Skip Navigation LinksDomoic-Acid

Marine Biotoxin Monitoring Program

Domoic Acid Frequently Asked Questions

What is domoic acid?

Domoic acid is a naturally occurring toxin that is related to a "bloom" of a particular single-celled plant called Pseudo-nitzschia. The conditions that support the growth of Pseudo-nitzschia are impossible to predict. Crustaceans, fish and shellfish are capable of accumulating elevated levels of domoic acid without apparent ill effects on the animals.

How do elevated levels of domoic acid in crustaceans, fish and shellfish affect those who consume them?

Elevated levels of domoic acid in crustaceans, fish and shellfish pose a significant risk to the public if these adulterated products are consumed. Domoic acid can be fatal to people if consumed in high doses.

What are the symptoms of domoic acid?

Symptoms of domoic acid poisoning can occur within 30 minutes to 24 hours after eating toxic seafood. In mild cases, symptoms may include vomiting, diarrhea, abdominal cramps, headache and dizziness. These symptoms disappear within several days. In severe cases, the victim may experience trouble breathing, confusion, disorientation, cardiovascular instability, seizures, excessive bronchial secretions, permanent loss of short-term memory (a condition known as Amnesic Shellfish Poisoning), coma or death.

What is the action level for domoic acid; specifically, for crabs?

The action level for crab viscera is > 30 ppm and for crab meat > 20 ppm.

How are harmful algal blooms and associated biotoxins being monitored along California's coast?

California has the longest-standing biotoxin monitoring program in the U.S., beginning in 1927 in response to a massive paralytic shellfish poisoning (PSP) event. That event resulted in several deaths and over 100 illnesses that were associated with mussel consumption. In 1991, the California Department of Public Health (CDPH) began monitoring state fisheries for domoic acid after it was first detected in Monterey Bay.

a) CDPH conducts a year round coastal bivalve shellfish monitoring program that serves to protect recreational harvesters and serves as an early warning for harmful algal blooms;

b) CDPH conducts a coastal phytoplankton monitoring program for early detection of toxin producing species that could impact shellfish and other seafood resources. Early bloom detection, coupled with the ongoing bivalve shellfish monitoring provide strong indicators of when other seafood monitoring should be initiated;

c) CDPH monitoring of commercial bivalve shellfish growing areas;

d) Mandatory reporting of disease cases;

e) CDPH increased sampling of small fin fish, crabs, lobsters and other impacted species when algal blooms or increased levels of domoic acid in bi-valve shellfish are observed;

f) Pre- season testing of Dungeness crab and lobster.

When does CDPH regularly monitoring the domoic acid levels in crabs?

CDPH conducts pre-season testing of Dungeness crab and lobster to ensure that the species are not accumulating dangerous levels of domoic acid. If other indicators (increased levels of Pseudo-nitzschia in coastal waters or increased levels of domoic acid in bi-valve shellfish) are observed, CDPH will increase sampling of other species in the impacted area that are currently being caught. Once elevated levels are identified and an advisory is issued, CDPH will continue periodic monitoring until the levels of domoic acid fall below the action level and the advisory can be lifted. CDPH does not routinely test species during the months when the fishery is closed.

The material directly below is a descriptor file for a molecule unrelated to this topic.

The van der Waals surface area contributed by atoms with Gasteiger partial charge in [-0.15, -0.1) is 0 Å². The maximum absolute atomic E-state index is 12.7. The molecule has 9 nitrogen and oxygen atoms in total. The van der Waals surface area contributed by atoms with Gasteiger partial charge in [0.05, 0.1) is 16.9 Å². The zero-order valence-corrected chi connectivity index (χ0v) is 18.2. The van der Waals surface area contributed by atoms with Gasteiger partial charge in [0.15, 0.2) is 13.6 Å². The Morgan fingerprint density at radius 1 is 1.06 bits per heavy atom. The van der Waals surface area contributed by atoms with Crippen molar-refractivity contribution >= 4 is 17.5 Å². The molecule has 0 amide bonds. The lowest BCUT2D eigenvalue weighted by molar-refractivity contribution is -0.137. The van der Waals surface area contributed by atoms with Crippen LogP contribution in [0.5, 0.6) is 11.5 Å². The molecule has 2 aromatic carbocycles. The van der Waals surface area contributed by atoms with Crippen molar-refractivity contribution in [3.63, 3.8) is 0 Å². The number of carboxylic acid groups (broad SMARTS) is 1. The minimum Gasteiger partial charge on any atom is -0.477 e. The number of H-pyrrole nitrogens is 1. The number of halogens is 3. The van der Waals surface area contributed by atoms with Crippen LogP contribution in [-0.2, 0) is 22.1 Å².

Can domoic acid levels be decreased or removed by cooking?

Cooking crabs or lobsters neither decreases nor removes domoic acid in the viscera or body meat.

How can I protect myself from exposure to domoic acid?

CDPH recommends consumers not eat the viscera (internal organs, also known as "butter" or "guts") of crabs, as the viscera usually contains much higher levels of domoic acid than the meat. When whole crabs are cooked in liquid, domoic acid may leach from the viscera into the cooking liquid. CDPH recommends consumers follow best preparation practices by discarding water or broth used to cook whole crabs and not use it to prepare dishes such as sauces, broths, soups or stews (for example, cioppino or gumbo), stocks, roux, dressings or dips.

The best ways to reduce risk are:

a) Remove the crab viscera and rinse out the body cavity prior to cooking, or

b) Boil or steam whole crabs, instead of frying or broiling, and discard cooking liquids.

Why can the recreational crab fishery be open while the commercial crab season is closed or delayed because of domoic acid?

If any edible part of a crab (viscera or meat) contains domoic acid in concentrations higher than the action level, the crab is considered "adulterated". State and federal laws prevent the commercial distribution of adulterated food products, but this restriction does not extend to recreational anglers who catch crabs for their personal consumption. If only the viscera exceeds the action level, recreational anglers can make the crab safe to eat by following the best preparation practices described in the question above.

Page Last Updated :